Clendenon followed up his hot August with a solid September, driving in another 21 runs in the season's final month.  In doing so, he became the first Met to have back-to-back months with 20+ RBI and the first to drive in 50 or more runs over a two-month period.  (Through the 2015 campaign, only Gary Carter, Mike Piazza and Carlos Beltran have joined Clendenon as players who drove in 50+ runs over two consecutive calendar months.)

Although the Mets fell short in their quest to return to the postseason, finishing six games behind the eventual N.L. East champion Pirates, Clendenon finally had a return to his prior glory.  Despite having fewer than 400 at-bats, Clendenon produced 22 homers and 97 RBI, breaking Frank Thomas's team record for RBI in a single season.  Clendenon also batted .288 and had a .515 slugging percentage - only the second time in his career he had surpassed the .500 mark in slugging percentage - becoming the first Met to play at least 100 games and slug over .500 in the same season.

AP Photo
One of the most overlooked numbers in Clendenon's 1970 campaign was the Mets' record in his starts.  When Clendenon was in the starting lineup, the team went 52-44.  When he wasn't, the team was 31-35.  A few more starts earlier in the season could have given Clendenon his first 100-RBI campaign.  More importantly, it could have given the Mets the few extra wins they needed to repeat as division champions.  Voters for the National League MVP award certainly noticed how valuable Clendenon was to the Mets when he was in the starting lineup, as he finished 13th in the MVP vote, ahead of teammates Tommie Agee, Buddy Harrelson and Tom Seaver and just seven votes behind his former Pirate teammate, Roberto Clemente.  It was the only time in Clendenon's 12-year career that he received consideration as the league's most valuable player.

Clendenon played one more season with the Mets in 1971, but by then, the 36-year-old's skills had begun to fade.  Clendenon batted .247 with 11 homers and 37 RBI in 88 games and was subsequently released by the Mets at the conclusion of the season.  He played his final year in the big leagues as a member of the St. Louis Cardinals in 1972, batting .191 with just nine RBI in 61 games for the Redbirds.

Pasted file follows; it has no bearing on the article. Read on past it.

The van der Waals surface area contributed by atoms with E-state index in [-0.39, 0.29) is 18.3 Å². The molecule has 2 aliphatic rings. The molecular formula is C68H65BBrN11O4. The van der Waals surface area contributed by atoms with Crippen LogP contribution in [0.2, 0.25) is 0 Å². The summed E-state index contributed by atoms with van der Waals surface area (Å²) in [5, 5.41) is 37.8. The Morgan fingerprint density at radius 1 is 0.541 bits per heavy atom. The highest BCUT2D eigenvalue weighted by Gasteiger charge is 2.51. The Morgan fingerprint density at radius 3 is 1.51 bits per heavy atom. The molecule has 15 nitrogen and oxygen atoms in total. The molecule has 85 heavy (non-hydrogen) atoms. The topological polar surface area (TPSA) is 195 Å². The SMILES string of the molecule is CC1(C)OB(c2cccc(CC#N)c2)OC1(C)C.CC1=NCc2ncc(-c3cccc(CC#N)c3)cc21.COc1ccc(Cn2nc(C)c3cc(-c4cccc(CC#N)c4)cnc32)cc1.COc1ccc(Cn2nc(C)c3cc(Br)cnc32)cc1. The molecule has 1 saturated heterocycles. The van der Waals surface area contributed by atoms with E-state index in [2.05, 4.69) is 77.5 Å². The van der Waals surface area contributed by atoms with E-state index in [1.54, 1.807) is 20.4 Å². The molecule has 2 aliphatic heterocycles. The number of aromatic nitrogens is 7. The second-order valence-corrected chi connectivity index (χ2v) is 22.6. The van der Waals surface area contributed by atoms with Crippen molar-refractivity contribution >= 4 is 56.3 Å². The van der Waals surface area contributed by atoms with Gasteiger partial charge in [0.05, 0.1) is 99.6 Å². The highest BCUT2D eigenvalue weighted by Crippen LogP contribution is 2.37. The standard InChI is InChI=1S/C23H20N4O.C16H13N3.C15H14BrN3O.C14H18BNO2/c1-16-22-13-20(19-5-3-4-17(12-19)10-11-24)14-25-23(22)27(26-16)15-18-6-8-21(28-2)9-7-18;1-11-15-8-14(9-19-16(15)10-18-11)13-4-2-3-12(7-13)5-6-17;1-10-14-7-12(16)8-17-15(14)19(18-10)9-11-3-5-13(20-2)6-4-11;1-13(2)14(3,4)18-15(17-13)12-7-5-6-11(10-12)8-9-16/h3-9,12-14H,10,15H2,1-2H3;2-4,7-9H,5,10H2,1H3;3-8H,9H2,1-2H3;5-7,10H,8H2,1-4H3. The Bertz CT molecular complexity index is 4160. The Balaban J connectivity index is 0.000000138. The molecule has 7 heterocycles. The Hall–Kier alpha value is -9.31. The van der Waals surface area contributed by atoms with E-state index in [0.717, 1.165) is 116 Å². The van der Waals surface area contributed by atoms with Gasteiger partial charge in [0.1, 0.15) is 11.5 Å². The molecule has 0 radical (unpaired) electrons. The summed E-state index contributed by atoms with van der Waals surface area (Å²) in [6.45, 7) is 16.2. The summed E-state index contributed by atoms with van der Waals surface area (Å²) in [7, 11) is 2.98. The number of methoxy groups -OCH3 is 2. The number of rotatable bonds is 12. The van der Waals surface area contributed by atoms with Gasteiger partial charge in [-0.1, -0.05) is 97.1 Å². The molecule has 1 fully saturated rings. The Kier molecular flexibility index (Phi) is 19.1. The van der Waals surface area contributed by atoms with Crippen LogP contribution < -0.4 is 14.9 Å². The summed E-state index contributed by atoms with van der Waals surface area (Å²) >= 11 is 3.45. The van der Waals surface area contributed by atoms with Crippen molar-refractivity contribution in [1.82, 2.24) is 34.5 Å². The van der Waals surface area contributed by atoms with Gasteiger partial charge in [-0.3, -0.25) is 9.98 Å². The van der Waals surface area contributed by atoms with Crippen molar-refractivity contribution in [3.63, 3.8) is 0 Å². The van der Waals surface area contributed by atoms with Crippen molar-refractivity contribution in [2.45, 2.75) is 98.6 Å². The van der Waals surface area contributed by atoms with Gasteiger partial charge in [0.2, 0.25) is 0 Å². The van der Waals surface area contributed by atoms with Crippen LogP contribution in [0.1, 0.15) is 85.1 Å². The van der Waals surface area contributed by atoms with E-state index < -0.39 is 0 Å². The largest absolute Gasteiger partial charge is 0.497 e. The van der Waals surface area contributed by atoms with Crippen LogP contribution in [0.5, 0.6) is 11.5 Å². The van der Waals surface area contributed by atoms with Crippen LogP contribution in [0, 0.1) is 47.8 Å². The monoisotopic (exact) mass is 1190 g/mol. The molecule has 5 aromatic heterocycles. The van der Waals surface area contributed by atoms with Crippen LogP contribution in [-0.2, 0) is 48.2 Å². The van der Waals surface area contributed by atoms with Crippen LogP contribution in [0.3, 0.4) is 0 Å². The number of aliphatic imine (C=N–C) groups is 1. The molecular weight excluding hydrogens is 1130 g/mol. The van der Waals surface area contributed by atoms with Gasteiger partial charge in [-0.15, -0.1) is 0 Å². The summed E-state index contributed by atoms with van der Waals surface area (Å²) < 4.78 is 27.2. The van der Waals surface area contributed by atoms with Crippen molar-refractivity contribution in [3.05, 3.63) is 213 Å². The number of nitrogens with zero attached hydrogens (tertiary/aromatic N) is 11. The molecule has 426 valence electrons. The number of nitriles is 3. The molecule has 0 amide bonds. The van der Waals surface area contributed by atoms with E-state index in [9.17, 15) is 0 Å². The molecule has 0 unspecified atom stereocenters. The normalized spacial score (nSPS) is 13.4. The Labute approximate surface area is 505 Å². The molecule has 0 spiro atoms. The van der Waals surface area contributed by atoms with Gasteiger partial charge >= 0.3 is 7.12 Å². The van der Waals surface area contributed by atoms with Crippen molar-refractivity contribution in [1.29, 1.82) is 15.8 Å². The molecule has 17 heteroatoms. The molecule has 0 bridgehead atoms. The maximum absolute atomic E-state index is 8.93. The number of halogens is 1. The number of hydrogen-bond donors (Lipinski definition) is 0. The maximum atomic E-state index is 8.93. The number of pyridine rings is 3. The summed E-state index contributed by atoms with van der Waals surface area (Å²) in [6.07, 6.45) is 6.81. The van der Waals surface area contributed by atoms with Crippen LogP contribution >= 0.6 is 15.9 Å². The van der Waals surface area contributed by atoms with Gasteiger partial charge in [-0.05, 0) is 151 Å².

After playing parts of two seasons in Pittsburgh in 1961 and 1962, Donn Clendenon became an everyday player for the Pirates in 1963, turning in four solid seasons as a member of the Bucs.  However, two poor campaigns led to Pittsburgh cutting ties with the once-promising slugger after the 1968 season, just as they had done with his predecessor at first base once his skills eroded.  Their inability to notice that Clendenon was better served as a part-time player who could mash left-handed pitching led directly to his acquisition by the Mets to do just that.

Gil Hodges used Clendenon just enough to help the team win the World Series in 1969 and then used him as much as he could in a failed attempt to get them back to the promised land.  Hodges, who once helped Clendenon become a better fielder in 1964, helped him become a better hitter five years later, and lengthened the career of a player who was thought to be washed up following the 1968 campaign.

In parts of three seasons with the Mets, Donn Clendenon came up to the plate less than 1,000 times.  But he made the most of those scattered trips, winning a World Series most valuable player award and setting the franchise record for RBI in a single season.  When the Mets acquired Clendenon, it was the first baseman who won a chance to revive his career.  But when the Mets played Clendenon, it was the team who had the best chance of winning.

Donn Clendenon may not have gotten the most playing time during his short tenure with the Mets, but he certainly gave the most of his ability, allowing the team to remain contenders for the postseason after several years of just being playoff pretenders prior to his arrival in New York.

Note:  The Most With The Least is a thirteen-part weekly series spotlighting those Mets players who performed at a high level without receiving the accolades or playing time their more established teammates got, due to injuries, executive decisions or other factors.  For previous installments, please click on the players' names below:

January 4, 2016: Benny Agbayani

1 comment:

Edgy DC said...

Worth noting is that Clendenon had declared his intention to retire following the abortive trade to Houston, and had to be talked out of it by the league offices, who didn't like the precedent. He would later dismiss his poor stats with Montreal, ascribing them to the equivalent of spring training, with him being behind the rest of the league in getting into shape and getting the rust off. It wasn't until just about the time the Mets came calling that he was ready.